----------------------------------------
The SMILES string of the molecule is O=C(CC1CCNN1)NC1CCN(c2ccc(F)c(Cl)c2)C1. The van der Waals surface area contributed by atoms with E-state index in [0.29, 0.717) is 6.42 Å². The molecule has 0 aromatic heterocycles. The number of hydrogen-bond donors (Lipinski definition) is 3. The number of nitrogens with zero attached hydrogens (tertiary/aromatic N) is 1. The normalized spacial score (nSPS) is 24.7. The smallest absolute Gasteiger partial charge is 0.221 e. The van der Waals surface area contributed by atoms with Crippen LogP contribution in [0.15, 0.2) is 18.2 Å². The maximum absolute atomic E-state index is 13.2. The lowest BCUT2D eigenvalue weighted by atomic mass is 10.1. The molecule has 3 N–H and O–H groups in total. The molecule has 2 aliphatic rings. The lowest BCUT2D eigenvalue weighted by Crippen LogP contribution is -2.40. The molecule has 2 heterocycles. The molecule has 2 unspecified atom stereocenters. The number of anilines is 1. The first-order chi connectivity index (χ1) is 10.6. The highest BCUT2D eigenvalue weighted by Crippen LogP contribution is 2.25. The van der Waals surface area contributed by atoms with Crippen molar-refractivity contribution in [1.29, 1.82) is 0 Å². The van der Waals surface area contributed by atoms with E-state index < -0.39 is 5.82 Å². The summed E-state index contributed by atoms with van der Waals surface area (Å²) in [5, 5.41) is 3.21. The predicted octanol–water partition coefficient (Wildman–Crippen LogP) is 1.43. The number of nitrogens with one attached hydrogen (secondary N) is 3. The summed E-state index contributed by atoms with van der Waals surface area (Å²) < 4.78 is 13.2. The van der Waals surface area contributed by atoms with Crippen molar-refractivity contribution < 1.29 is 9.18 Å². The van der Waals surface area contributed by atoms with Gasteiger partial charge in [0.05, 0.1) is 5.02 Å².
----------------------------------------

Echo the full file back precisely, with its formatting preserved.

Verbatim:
The SMILES string of the molecule is O=C(CC1CCNN1)NC1CCN(c2ccc(F)c(Cl)c2)C1. The van der Waals surface area contributed by atoms with E-state index in [0.29, 0.717) is 6.42 Å². The molecule has 0 aromatic heterocycles. The number of hydrogen-bond donors (Lipinski definition) is 3. The number of nitrogens with zero attached hydrogens (tertiary/aromatic N) is 1. The normalized spacial score (nSPS) is 24.7. The smallest absolute Gasteiger partial charge is 0.221 e. The van der Waals surface area contributed by atoms with Crippen LogP contribution in [0.15, 0.2) is 18.2 Å². The maximum absolute atomic E-state index is 13.2. The lowest BCUT2D eigenvalue weighted by atomic mass is 10.1. The molecule has 3 N–H and O–H groups in total. The molecule has 2 aliphatic rings. The lowest BCUT2D eigenvalue weighted by Crippen LogP contribution is -2.40. The molecule has 2 heterocycles. The molecule has 2 unspecified atom stereocenters. The number of anilines is 1. The first-order chi connectivity index (χ1) is 10.6. The highest BCUT2D eigenvalue weighted by Crippen LogP contribution is 2.25. The van der Waals surface area contributed by atoms with Crippen molar-refractivity contribution in [1.29, 1.82) is 0 Å². The van der Waals surface area contributed by atoms with E-state index < -0.39 is 5.82 Å². The summed E-state index contributed by atoms with van der Waals surface area (Å²) in [5, 5.41) is 3.21. The predicted octanol–water partition coefficient (Wildman–Crippen LogP) is 1.43. The number of nitrogens with one attached hydrogen (secondary N) is 3. The summed E-state index contributed by atoms with van der Waals surface area (Å²) < 4.78 is 13.2. The van der Waals surface area contributed by atoms with Crippen molar-refractivity contribution < 1.29 is 9.18 Å². The van der Waals surface area contributed by atoms with Gasteiger partial charge in [0.05, 0.1) is 5.02 Å².